Everyone loved visiting the Macias household. Antonio and Sara?s hospitality was matched only by their elaborate Mexican dinners. After years of wildly successful dinners and parties, the duo decided to spread the good word and start their own restaurant. In 1974, they opened the first Mi Ranchito in Ontario, California, packing the tiny space with six tables and stocking the kitchen with fresh produce, meat, and seafood.
Decades later, and Antonio and Sara?s small eatery has replicated itself into three locations across California. Their children and grandchildren join them in the kitchens, where they fold fresh ingredients and handcrafted sauces into traditional enchiladas, chili rellenos, and carnitas. Meanwhile, bartenders blend top tequilas into a variety of innovative margaritas and specialty drinks. In the dining rooms, hand-painted murals of tropical birds, colorful Mexican artwork, and the party-hat wearing condors who serve the food create a festive atmosphere. The restaurant's uncompromisingly fresh and delicious cooking, innovative drinks, and welcoming environment have been lauded by a slew of press publications and won the restaurant the award for Best Mexican Food from Inland Empire Magazine.
Owner Ernesto Madrigal founded his restaurant in downtown La Verne because, as he told the University of La Verne's Campus Times in 2010, "I just thought this was a nice little quiet place to start.” However, the vivid hues in the dining room create an atmosphere that's more festive than quiet, with bright orange walls accompanying the cacophonic sputtering of chicken and steak fajitas or diners doing Don Knotts impressions. The menu overflows with familiar Mexican staples from just south of the International Date Line, including carnitas burritos, chipotle-spiced empanadas, and chorizo with scrambled eggs.
Judy and Jim Moore, owners of Cafe Cabo Mexican Restaurant, refer to their customers as "mijo" and "mija"—meaning son and daughter in Spanish. “Once you walk in, you are part of our family. We want you to feel at home,” Judy told Tennille Lindsey-Wright of La Verne Magazine. This family sentiment really shouldn't come as a surprise, considering Judy's main inspiration, and not to mention all of her recipes, come from years of watching her mother prepare decadent Mexican cuisine.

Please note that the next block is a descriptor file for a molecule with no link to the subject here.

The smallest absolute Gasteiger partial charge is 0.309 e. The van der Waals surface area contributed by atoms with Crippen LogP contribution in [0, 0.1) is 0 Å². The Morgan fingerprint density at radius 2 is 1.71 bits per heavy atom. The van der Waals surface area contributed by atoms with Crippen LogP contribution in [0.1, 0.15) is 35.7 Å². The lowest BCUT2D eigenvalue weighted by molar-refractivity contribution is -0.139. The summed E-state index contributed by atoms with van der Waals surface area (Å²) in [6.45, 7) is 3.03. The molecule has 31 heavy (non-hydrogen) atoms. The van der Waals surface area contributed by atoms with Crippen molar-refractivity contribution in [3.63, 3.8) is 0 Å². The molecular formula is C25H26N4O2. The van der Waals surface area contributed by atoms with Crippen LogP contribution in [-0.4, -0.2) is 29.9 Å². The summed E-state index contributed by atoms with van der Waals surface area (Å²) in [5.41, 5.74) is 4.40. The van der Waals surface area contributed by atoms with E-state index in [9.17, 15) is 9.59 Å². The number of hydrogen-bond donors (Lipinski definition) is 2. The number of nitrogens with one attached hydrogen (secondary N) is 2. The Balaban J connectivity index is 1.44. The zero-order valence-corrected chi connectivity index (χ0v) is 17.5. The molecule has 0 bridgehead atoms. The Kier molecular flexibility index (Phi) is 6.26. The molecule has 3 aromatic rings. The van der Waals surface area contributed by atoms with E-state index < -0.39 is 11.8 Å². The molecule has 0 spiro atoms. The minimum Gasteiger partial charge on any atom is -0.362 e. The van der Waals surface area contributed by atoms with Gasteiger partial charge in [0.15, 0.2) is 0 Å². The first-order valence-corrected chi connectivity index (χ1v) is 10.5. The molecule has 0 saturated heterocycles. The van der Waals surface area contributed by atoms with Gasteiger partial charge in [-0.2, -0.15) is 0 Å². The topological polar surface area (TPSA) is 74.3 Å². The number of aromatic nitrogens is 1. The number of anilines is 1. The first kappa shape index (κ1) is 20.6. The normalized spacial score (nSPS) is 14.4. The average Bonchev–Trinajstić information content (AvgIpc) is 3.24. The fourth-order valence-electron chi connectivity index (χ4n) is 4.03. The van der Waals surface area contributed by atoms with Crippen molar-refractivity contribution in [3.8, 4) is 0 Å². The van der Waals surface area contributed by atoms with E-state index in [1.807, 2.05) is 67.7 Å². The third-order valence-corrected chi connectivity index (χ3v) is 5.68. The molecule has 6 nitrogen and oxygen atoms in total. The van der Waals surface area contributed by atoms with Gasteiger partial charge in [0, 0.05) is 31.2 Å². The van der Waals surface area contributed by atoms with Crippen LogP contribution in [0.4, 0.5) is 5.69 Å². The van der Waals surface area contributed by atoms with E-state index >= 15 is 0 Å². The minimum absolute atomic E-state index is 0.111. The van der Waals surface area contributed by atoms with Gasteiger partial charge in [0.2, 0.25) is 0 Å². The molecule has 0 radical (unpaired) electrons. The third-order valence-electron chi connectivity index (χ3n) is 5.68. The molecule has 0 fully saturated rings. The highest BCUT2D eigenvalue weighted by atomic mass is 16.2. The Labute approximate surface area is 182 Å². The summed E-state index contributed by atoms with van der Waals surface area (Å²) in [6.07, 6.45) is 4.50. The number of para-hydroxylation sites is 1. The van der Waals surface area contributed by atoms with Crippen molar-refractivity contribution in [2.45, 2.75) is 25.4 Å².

“Of my mother’s five kids, I was the one to maximize her recipes. My family would always call me, asking how to make certain dishes," Judy explained to Tennile. "With four children of my own, I found myself cooking a lot of [her] recipes." By opening Cafe Cabo in 2010, Judy’s dream of sharing her mother’s cuisine became a reality, as she, her husband, and her son today serve a menu of tacos, burritos, and enchiladas, all made to-order to accommodate meat lovers and vegetarians alike. Whether it's golden-fried fish tacos wrapped in a corn tortilla or chicken fajitas that sizzle all the way to the table, every feast at the cafe is enjoyed amid scenic coastal-view paintings and warm, rustic décor modeled after the Moore’s favorite vacation spot, Cabo.
It's been nearly three decades since the first Taco Factory Inc opened its doors, and though the business has expanded to other locations, some things haven't changed. Chefs at all locations still rely on the same family recipes to craft a menu of authentic Mexican cuisine. The guacamole that tops the restaurant's tacos, tostadas, and burritos, for example, is still made fresh in-house, and the salsas and tortilla chips are always handmade. Breakfast, which is served till noon, features hearty eye-openers like egg and bean burritos or huevos rancheros, while a variety of vegetarian options cater to those in search of lighter fare.
Margaritas, beers, and strawberry daiquiris fuel a lively atmosphere inside Taco Hut, where servers transport platters of fajitas, chimichangas, and other Mexican fare in the glow of flat-screen TVs. Besides tortilla-based eats, a selection of piled-high burgers help warm up jaws before attempts to impress dates by reciting the entire phone book.
A family Mexican restaurant by day, Tequila Bar & Grill transforms into a nightclub at night, at which point couples groove to salsa tunes played by live bands and Djs or sing Spanish and English karaoke. Patrons dine on authentic cuisine, such as tacos, quesadillas, and enchiladas amid exposed brick walls and south of the border-inspired tiling.